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Corruption deprives developing nations of at least $1 trillion (£600bn) every year, according to a report from anti-poverty charity One.
One also claimed as many as 3.6 million deaths could be stopped each year if action was taken to prevent cash from activities such as oil, gas and mining being illegally siphoned off.
The charity's latest report estimates that cracking down on "shady" practices could save countries enough money to provide:
- education for 10 million children
- pay for 500,000 primary school teachers
- provide anti-retroviral drugs for over 11 million HIV/AIDS patients
- 165 million vaccines
About 62,000 people are admitted to hospitals in England each year after having a serious reaction to a pharmaceutical drug, the National Institute of Health and Care Excellence (Nice) has said.
Recent analysis of patient safety incidents found that between 2005 and 2013 there were six deaths related to drug allergy and another 19 "severe harms".
The majority of the incidents involved a drug that was prescribed, dispensed or administered to a patient with a previously known allergy to that drug or drug class.
There are "major issues" over the way doctors document drug alleries that could be putting patients at serious risks, according to health experts.
The National Institute of Health and Care Excellence (Nice) said "insufficient information" about patients' allergies was being shared among healthcare workers.
Nice's guidelines say doctors should check if patients are allergic to any drugs.
Nice said prescriptions should be redesigned and standardised to record information on which drugs should be avoided to reduce the risk of drug allergy.
New guidelines also say doctors should check patients' allergy status before prescribing, dispensing or administering any drug.
Take That singer Gary Barlow has taken to Twitter to apologise over claims that he was involved in a tax avoidance scheme.
The musician also revealed he had a "new team of accountants" and was now looking to settle matters as quickly as possible.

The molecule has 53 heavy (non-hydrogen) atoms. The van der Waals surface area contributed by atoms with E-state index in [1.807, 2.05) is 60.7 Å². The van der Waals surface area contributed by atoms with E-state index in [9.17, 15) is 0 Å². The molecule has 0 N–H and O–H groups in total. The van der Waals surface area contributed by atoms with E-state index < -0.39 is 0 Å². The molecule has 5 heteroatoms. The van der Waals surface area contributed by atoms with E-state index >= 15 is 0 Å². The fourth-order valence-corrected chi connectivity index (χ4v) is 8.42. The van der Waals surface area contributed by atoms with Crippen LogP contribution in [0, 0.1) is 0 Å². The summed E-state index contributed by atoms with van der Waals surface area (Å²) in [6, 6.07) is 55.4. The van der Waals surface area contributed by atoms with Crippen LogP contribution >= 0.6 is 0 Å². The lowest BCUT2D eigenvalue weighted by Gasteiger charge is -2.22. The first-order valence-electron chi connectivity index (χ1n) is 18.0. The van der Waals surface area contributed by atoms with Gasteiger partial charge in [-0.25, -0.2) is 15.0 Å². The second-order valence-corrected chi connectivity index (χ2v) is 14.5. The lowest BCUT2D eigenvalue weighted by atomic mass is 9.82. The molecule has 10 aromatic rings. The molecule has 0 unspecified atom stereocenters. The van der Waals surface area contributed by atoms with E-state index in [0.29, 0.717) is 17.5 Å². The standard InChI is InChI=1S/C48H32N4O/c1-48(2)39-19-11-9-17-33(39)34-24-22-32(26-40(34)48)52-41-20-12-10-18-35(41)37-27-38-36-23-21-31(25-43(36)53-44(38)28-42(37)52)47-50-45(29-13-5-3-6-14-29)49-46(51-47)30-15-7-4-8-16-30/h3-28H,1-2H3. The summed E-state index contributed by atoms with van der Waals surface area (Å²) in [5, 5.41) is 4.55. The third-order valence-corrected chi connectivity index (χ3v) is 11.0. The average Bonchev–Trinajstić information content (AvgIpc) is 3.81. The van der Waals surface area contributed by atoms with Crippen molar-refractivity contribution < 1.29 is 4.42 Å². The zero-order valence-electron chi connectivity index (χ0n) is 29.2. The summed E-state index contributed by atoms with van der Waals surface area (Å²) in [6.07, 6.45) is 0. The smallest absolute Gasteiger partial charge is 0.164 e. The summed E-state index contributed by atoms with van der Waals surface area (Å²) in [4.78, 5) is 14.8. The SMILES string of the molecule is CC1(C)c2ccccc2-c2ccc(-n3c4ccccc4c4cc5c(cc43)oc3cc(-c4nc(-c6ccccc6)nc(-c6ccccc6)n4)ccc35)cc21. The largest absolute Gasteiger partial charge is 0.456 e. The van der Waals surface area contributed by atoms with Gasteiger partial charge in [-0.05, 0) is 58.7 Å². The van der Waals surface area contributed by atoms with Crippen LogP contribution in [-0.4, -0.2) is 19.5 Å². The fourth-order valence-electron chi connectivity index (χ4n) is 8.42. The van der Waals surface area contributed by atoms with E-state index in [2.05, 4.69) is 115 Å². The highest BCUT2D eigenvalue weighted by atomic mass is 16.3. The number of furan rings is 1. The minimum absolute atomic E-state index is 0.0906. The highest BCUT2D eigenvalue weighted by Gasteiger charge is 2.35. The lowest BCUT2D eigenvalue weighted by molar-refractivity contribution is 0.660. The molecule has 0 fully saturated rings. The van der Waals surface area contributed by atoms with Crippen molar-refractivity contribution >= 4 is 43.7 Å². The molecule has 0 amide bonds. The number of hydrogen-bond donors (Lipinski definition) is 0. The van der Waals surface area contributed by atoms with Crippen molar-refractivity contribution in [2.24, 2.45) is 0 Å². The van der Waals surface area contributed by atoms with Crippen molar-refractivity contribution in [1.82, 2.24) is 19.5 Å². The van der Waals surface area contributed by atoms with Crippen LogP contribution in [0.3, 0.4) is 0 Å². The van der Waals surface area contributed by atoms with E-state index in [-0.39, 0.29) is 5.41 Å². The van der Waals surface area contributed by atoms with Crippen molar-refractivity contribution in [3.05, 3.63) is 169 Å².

I want to apologise to anyone who was offended by the tax stories earlier this year.
With a new team of accountants we are working to settle things with all parties involved ASAP
David Cameron has condemned a "despicable and barbaric" Islamic State video that appears to show the murder of US journalist Steven Sotloff.
The Prime Minister will chair a meeting of the Government's Cobra emergency committee tomorrow morning in response to the latest video.
By ITV News Washington Correspondent Robert Moore
With an American citizen butchered on camera for the world to see and President Obama personally being taunted, I think it may be politically, even emotionally, impossible for the US not act more aggressively against the Islamic State.
Given that the IS effectively no longer acknowledges the Iraqi-Syrian border, one option is for US warplanes to strike now deep inside Syria. But there are clearly some very major problems with that. Any such intervention in Syria would be be seen as siding to strengthen President Assad, and strengthening in many ways Shiite forces.
So that would have unforeseen consequences. In addition, any realistically major campaign against the Islamic State is going to need the deployment of US Special Forces, and that in turn would break this President's single most significant pledge to the American people - that there would not be boots on the ground. I think for the President and for his US security team, this remains an almost impossible dilemma.